It's paid for through cuts to Medicare funding, which Democrats say will only cut waste and fraud, and a new Medicare tax on unearned income, such as investment profits, of couples making over $250,000 and individuals making over $200,000.
Abortion threatened to hold up the vote until almost the last minute.
A group of about 10 pro-life Democrats said they wouldn't vote for the Senate plan unless they had a guarantee that it wouldn't allow for federal funding of abortions. They were concerned the bill would allow federal tax subsidies to fund insurance policies that cover the procedure and that funding for community health centers would not come with a prohibition on covering abortions.
But their objections were met with an executive order Mr. Obama issued on Sunday affirming that the bill wouldn't do so.
Catholic groups have been divided over whether the Senate bill would authorize the federal funding of abortions, with the U.S. Conference of Catholic Bishops staunchly opposed to the Senate plan; but others, such as a group of hundreds of nuns, endorsed the plan last week.
Catholic Advocate, a 501(c)(3) lobbying group, said Sunday that passing the Senate bill would account for one of the greatest expansions of abortion since the landmark Roe v. Wade Supreme Court ruling and promised to contest House members who supported it.
But the executive order was thought to be enough to push Democrats over the 216 mark required for passage. The companion reconciliation bill would remove the Senate's tax on high-cost insurance plans, federal funding for Nebraska's Medicaid costs and other problems House members had with the Senate plan.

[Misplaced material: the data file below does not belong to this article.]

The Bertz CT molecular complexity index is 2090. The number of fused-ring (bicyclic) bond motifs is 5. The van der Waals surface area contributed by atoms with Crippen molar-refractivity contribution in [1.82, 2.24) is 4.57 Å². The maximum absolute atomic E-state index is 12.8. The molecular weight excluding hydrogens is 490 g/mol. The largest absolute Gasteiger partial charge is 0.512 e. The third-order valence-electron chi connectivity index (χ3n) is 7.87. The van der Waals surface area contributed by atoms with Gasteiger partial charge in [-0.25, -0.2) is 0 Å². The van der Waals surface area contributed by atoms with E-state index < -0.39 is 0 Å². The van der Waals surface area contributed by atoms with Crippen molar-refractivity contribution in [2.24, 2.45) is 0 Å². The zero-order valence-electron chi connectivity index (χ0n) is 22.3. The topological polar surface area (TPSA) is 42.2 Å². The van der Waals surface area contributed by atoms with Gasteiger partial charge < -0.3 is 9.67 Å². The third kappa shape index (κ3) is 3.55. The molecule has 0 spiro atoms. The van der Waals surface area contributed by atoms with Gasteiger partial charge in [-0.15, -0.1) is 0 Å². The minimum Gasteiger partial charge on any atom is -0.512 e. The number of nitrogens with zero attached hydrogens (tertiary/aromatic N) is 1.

The Senate is expected to start work on the bill on Tuesday.
Over the weekend, Democrats decided against using a controversial procedure, called "deem and pass," that would have allowed both bills to pass with one vote. Republicans had called it a parliamentary trick. The vote required House members to take a bit of a leap of faith that the Senate was going to be able to deliver on the companion bill.
They now have no leverage left since the Senate bill can go to Mr. Obama's desk and become law despite their grave misgivings about it.
Senate Democratic leaders are expected to easily come up with the 51 votes they need.
"There's a strong desire to do what's in that bill," Sen. Debbie Stabenow, Michigan Democrat, told reporters last week.
But it's a potentially difficult climb for the Senate as reconciliation rules allow Republicans to introduce an unlimited number of amendments and require each provision of the bill to affect the budget or be struck by the Senate's nonpartisan parliamentarian.
If the bill is changed at all, in the form of amendments or budget strikes, it will have to go back to the House for another vote, throwing another wrench into the process.
Republicans have promised a fight, warning they plan to put up every procedural obstacle they can. They've already eyed parts of the bill that they contend are not related to the budget and can be brought up as a violation of the so-called "Byrd" rule.
Mrs. Pelosi said Friday that she doesn't foresee any Byrd-rule violations surviving.
"We tried to have a 'Byrd' scrub," she said, but "the parliamentarian would not necessarily give us definitive answers on anything."
Republicans said Sunday they like their chances on an objection that the bill affects Social Security, which would be a violation of budget rules. If the parliamentarian agrees and the presiding officer of the Senate upholds the decision, Democrats would need 60 votes to override the decision. All 41 Republicans recently signed a letter saying they will object to overriding the parliamentarian.
"We've informed our colleagues in the House that we believe the bill they're now considering violates the clear language of Section 310g of the Congressional Budget Act, and the entire reconciliation bill is subject to a point of order and rejection in the Senate should it pass the House," said Don Stewart, spokesman for Senate Republican leader Mitch McConnell of Kentucky.